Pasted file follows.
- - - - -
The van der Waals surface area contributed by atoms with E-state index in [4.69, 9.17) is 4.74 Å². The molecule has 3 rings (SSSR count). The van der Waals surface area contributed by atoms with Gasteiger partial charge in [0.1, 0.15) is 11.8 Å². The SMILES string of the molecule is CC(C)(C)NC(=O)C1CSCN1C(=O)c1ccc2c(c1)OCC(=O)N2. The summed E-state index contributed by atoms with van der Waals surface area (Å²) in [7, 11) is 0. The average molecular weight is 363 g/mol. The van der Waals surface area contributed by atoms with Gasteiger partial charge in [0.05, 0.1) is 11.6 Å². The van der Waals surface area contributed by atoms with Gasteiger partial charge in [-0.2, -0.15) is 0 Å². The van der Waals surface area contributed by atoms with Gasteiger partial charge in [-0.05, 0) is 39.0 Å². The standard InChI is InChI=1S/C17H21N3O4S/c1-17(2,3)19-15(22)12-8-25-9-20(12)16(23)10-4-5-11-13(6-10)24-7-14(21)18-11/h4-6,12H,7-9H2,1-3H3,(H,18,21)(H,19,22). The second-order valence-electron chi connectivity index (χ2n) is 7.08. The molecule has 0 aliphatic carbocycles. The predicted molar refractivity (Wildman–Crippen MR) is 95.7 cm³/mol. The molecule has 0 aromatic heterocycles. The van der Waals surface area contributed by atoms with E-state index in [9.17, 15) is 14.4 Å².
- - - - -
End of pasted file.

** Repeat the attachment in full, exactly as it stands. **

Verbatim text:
The van der Waals surface area contributed by atoms with E-state index in [4.69, 9.17) is 4.74 Å². The molecule has 3 rings (SSSR count). The van der Waals surface area contributed by atoms with Gasteiger partial charge in [0.1, 0.15) is 11.8 Å². The SMILES string of the molecule is CC(C)(C)NC(=O)C1CSCN1C(=O)c1ccc2c(c1)OCC(=O)N2. The summed E-state index contributed by atoms with van der Waals surface area (Å²) in [7, 11) is 0. The average molecular weight is 363 g/mol. The van der Waals surface area contributed by atoms with Gasteiger partial charge in [0.05, 0.1) is 11.6 Å². The van der Waals surface area contributed by atoms with Gasteiger partial charge in [-0.2, -0.15) is 0 Å². The van der Waals surface area contributed by atoms with Gasteiger partial charge in [-0.05, 0) is 39.0 Å². The standard InChI is InChI=1S/C17H21N3O4S/c1-17(2,3)19-15(22)12-8-25-9-20(12)16(23)10-4-5-11-13(6-10)24-7-14(21)18-11/h4-6,12H,7-9H2,1-3H3,(H,18,21)(H,19,22). The second-order valence-electron chi connectivity index (χ2n) is 7.08. The molecule has 0 aliphatic carbocycles. The predicted molar refractivity (Wildman–Crippen MR) is 95.7 cm³/mol. The molecule has 0 aromatic heterocycles. The van der Waals surface area contributed by atoms with E-state index in [9.17, 15) is 14.4 Å².